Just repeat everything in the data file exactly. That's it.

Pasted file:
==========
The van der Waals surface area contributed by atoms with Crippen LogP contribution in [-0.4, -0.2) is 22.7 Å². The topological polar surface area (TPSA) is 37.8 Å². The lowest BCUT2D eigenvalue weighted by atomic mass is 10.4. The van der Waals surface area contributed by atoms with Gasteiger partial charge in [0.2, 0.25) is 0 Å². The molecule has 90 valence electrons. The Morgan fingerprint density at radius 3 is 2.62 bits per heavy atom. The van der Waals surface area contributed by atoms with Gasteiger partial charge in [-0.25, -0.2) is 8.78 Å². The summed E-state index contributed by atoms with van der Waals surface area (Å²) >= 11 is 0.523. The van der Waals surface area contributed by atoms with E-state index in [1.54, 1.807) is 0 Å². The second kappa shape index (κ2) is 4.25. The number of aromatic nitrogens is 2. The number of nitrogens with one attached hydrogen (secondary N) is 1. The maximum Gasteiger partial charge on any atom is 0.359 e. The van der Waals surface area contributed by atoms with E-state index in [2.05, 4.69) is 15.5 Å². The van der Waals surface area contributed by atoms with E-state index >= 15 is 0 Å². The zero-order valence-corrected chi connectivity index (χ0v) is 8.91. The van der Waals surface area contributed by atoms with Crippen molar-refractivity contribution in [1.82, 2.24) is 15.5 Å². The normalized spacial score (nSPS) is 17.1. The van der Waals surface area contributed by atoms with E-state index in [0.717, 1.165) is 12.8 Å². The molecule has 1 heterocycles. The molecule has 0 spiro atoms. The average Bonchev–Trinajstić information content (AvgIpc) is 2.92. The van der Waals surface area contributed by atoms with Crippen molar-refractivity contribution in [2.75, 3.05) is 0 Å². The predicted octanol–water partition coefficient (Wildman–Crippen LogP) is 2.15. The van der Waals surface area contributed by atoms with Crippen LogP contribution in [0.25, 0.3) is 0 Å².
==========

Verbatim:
The van der Waals surface area contributed by atoms with Crippen LogP contribution in [-0.4, -0.2) is 22.7 Å². The topological polar surface area (TPSA) is 37.8 Å². The lowest BCUT2D eigenvalue weighted by atomic mass is 10.4. The van der Waals surface area contributed by atoms with Gasteiger partial charge in [0.2, 0.25) is 0 Å². The molecule has 90 valence electrons. The Morgan fingerprint density at radius 3 is 2.62 bits per heavy atom. The van der Waals surface area contributed by atoms with Gasteiger partial charge in [-0.25, -0.2) is 8.78 Å². The summed E-state index contributed by atoms with van der Waals surface area (Å²) >= 11 is 0.523. The van der Waals surface area contributed by atoms with E-state index in [1.54, 1.807) is 0 Å². The second kappa shape index (κ2) is 4.25. The number of aromatic nitrogens is 2. The number of nitrogens with one attached hydrogen (secondary N) is 1. The maximum Gasteiger partial charge on any atom is 0.359 e. The van der Waals surface area contributed by atoms with E-state index in [2.05, 4.69) is 15.5 Å². The van der Waals surface area contributed by atoms with E-state index >= 15 is 0 Å². The zero-order valence-corrected chi connectivity index (χ0v) is 8.91. The van der Waals surface area contributed by atoms with Crippen molar-refractivity contribution in [1.82, 2.24) is 15.5 Å². The normalized spacial score (nSPS) is 17.1. The van der Waals surface area contributed by atoms with E-state index in [0.717, 1.165) is 12.8 Å². The molecule has 1 heterocycles. The molecule has 0 spiro atoms. The average Bonchev–Trinajstić information content (AvgIpc) is 2.92. The van der Waals surface area contributed by atoms with Crippen molar-refractivity contribution in [2.75, 3.05) is 0 Å². The predicted octanol–water partition coefficient (Wildman–Crippen LogP) is 2.15. The van der Waals surface area contributed by atoms with Crippen LogP contribution in [0.25, 0.3) is 0 Å².